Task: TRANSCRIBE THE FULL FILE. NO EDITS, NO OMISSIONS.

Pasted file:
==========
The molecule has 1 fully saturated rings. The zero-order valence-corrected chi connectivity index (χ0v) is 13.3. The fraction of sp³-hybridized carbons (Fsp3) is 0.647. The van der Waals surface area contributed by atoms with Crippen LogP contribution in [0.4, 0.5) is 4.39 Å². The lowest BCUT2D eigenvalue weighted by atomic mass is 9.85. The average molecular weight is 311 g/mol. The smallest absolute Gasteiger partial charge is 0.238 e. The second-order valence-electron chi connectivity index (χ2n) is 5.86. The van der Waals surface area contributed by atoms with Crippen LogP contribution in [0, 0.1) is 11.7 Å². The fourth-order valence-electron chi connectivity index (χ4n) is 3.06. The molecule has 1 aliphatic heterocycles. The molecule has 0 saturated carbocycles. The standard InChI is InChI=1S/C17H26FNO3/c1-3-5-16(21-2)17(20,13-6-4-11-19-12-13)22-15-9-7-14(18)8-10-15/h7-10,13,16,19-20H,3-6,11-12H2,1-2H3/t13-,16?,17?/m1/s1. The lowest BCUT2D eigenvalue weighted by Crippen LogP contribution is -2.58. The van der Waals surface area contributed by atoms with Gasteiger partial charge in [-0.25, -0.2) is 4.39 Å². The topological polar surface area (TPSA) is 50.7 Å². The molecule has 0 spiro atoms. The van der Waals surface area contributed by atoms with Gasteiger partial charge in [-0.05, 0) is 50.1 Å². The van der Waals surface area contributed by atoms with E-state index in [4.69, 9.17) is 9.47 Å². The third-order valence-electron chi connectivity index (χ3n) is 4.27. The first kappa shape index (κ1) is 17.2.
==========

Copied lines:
The molecule has 1 fully saturated rings. The zero-order valence-corrected chi connectivity index (χ0v) is 13.3. The fraction of sp³-hybridized carbons (Fsp3) is 0.647. The van der Waals surface area contributed by atoms with Crippen LogP contribution in [0.4, 0.5) is 4.39 Å². The lowest BCUT2D eigenvalue weighted by atomic mass is 9.85. The average molecular weight is 311 g/mol. The smallest absolute Gasteiger partial charge is 0.238 e. The second-order valence-electron chi connectivity index (χ2n) is 5.86. The van der Waals surface area contributed by atoms with Crippen LogP contribution in [0, 0.1) is 11.7 Å². The fourth-order valence-electron chi connectivity index (χ4n) is 3.06. The molecule has 1 aliphatic heterocycles. The molecule has 0 saturated carbocycles. The standard InChI is InChI=1S/C17H26FNO3/c1-3-5-16(21-2)17(20,13-6-4-11-19-12-13)22-15-9-7-14(18)8-10-15/h7-10,13,16,19-20H,3-6,11-12H2,1-2H3/t13-,16?,17?/m1/s1. The lowest BCUT2D eigenvalue weighted by Crippen LogP contribution is -2.58. The van der Waals surface area contributed by atoms with Gasteiger partial charge in [-0.25, -0.2) is 4.39 Å². The topological polar surface area (TPSA) is 50.7 Å². The molecule has 0 spiro atoms. The van der Waals surface area contributed by atoms with Gasteiger partial charge in [-0.05, 0) is 50.1 Å². The van der Waals surface area contributed by atoms with E-state index in [4.69, 9.17) is 9.47 Å². The third-order valence-electron chi connectivity index (χ3n) is 4.27. The first kappa shape index (κ1) is 17.2.